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The Journal of Multimodal Rhetorics

ISSN: 2472-7318

Quarantine Mothering, Teaching, Teeth

Rachel O'Donnell

Table of Contents

Keywords: parenting

Categories: Parenting as (Im)possibility in Impossible Circumstances; Visual, Sonic, Tactile, Interactive Texts as Self- and Collective Care

During quarantine, in May of that first pandemic year, I taught my students on screen from atop my daughter’s ballerina bedspread, where she also had Zoom ballet classes and met with her teacher, trying to finish first grade from home. Sometimes she would ask to sit on my lap during classes and put her head between me and the screen, wanting to see herself in the camera, or have a rare chance to interact with others. My only outings were to the grocery store, where I waited in a long line of shoppers in masks.

My daughter eating a pickle and watching Zoom storytime.


After the suddenly online semester ended, I graded final papers and turned in grades. And then I gave up. My children were still not in school. I went back to overeating and not exercising. I dropped my book project. My summer course was canceled. I attended Zoom faculty meetings about hybrid courses and students in quarantine and international students who could not travel to campus. I tried to play outside when the children wanted to and went for walks around the block, which I used as time to cry, hidden behind my mask.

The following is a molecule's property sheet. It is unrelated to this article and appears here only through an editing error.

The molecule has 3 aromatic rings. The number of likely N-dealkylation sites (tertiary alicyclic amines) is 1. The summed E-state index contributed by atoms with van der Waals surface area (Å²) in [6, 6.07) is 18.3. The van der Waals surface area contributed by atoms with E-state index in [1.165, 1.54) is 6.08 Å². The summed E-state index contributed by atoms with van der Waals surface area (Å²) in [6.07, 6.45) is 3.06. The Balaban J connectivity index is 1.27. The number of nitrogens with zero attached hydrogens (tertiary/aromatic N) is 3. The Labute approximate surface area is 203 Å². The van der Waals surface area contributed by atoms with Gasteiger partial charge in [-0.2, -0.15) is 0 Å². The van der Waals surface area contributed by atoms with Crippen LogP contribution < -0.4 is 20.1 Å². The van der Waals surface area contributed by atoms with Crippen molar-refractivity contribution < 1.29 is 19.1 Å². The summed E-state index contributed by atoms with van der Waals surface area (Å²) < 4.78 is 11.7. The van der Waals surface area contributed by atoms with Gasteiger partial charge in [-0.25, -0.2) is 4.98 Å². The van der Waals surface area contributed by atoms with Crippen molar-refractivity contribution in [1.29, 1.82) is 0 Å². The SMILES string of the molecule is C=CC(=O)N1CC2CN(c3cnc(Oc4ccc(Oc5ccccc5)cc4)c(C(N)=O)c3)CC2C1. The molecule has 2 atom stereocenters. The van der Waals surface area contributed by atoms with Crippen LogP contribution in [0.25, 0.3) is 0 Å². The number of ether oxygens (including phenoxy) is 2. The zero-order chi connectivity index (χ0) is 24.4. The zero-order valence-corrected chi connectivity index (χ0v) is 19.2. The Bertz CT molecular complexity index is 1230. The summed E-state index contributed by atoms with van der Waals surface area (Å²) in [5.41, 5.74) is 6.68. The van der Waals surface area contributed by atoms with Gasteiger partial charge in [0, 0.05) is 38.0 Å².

That was two years ago. I look at a picture of my daughter two years ago, who during quarantine, lost four top teeth at once.

My daughter with a big smile showing four missing front top teeth.


What else has been lost and then reappeared without notice? 

My daughter with her hair fixed for the first day of third grade.


No one else had a chance to see her toothless smile.



Rachel O’Donnell is Assistant Professor of Writing at the University of Rochester and teaches courses in the Writing, Speaking, and Argument and Gender, Sexuality and Women’s Studies programs. Her work has been published in the Women and Social Movements International database with Alexander Street Press. Her more recent work on the history and political economy of bioprospecting in the region is part of an international project to be published in 2022. She has also published her creative work on mothering in many collections with Demeter Press.